In this history of Cuba, Louis A. Perez proposes a new Cuban counterpoint: rice, a staple central to the island's cuisine, and sugar, which dominated an export economy 150 years in the making. Perez shows how the logic of the sugar trade resulted in the development of an agriculture for consumers abroad at the expense of consumers at home. In the process, dependency on food imports, a signal feature of the Cuban economy, was set in place.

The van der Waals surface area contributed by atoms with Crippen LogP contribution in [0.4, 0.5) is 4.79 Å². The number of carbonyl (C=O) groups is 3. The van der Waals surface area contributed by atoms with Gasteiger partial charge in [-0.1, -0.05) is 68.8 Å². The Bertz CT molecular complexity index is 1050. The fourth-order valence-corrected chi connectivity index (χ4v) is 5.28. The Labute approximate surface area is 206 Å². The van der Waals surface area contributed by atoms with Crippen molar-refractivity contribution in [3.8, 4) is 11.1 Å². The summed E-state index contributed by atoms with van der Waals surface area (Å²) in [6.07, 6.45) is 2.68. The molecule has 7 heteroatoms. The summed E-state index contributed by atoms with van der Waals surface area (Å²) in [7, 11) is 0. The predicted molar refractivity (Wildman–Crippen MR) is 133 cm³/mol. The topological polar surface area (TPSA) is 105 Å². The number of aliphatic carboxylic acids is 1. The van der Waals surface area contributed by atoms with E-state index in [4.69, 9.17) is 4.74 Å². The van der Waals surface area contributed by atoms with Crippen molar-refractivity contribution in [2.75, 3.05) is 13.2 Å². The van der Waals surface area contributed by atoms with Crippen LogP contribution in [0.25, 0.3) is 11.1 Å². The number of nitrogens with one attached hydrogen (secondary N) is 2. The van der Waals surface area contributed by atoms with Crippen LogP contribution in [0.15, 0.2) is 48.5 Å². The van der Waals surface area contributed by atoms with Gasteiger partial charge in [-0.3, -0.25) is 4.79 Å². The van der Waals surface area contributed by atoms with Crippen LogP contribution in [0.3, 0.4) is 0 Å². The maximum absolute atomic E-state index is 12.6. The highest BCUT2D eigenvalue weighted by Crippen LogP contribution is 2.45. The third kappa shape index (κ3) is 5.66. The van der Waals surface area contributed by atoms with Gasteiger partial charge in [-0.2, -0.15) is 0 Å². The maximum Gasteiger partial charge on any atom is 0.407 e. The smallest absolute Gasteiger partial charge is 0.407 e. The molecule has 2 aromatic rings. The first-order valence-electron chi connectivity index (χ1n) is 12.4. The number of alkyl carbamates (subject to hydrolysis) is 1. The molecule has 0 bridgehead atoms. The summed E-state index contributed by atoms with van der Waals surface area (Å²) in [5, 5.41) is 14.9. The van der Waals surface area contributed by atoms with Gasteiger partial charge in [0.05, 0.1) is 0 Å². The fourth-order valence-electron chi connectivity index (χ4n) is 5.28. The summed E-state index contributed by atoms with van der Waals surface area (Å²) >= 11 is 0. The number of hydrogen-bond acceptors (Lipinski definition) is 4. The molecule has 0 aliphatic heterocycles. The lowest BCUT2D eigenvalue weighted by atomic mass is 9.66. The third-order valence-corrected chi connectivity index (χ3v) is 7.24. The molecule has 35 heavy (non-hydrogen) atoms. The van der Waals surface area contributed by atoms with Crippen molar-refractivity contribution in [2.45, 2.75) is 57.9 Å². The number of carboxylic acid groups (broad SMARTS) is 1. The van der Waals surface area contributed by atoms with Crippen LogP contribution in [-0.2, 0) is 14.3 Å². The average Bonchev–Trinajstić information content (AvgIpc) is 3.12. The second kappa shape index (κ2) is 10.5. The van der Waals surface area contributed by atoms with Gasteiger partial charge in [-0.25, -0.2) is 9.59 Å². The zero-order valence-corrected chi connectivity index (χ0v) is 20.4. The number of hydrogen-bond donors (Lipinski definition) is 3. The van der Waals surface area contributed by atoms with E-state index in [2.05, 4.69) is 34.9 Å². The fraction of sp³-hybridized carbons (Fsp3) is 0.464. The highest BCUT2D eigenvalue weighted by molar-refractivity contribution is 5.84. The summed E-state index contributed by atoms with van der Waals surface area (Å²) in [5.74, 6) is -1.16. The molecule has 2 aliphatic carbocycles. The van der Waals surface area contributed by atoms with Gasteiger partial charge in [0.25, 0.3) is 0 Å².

Efforts to diversify the economy through expanded rice production were met with keen resistance by U.S. rice producers, who were as reliant on the Cuban market as Cubans were on the U.S. market. U.S. growers prepared to retaliate by cutting the sugar quota in a struggle to control Cuban rice markets. Perez's chronicle culminates in the 1950s, a period of deepening revolutionary tensions on the island, as U.S. rice producers and their allies in Congress clashed with Cuban producers supported by the government of Fulgencio Batista. U.S. interests prevailed—a success, Perez argues, that contributed to undermining Batista's capacity to govern. Cuba's inability to develop self-sufficiency in rice production persists long after the triumph of the Cuban revolution. Cuba continues to import rice, but, in the face of the U.S. embargo, mainly from Asia. U.S. rice growers wait impatiently to recover the Cuban market.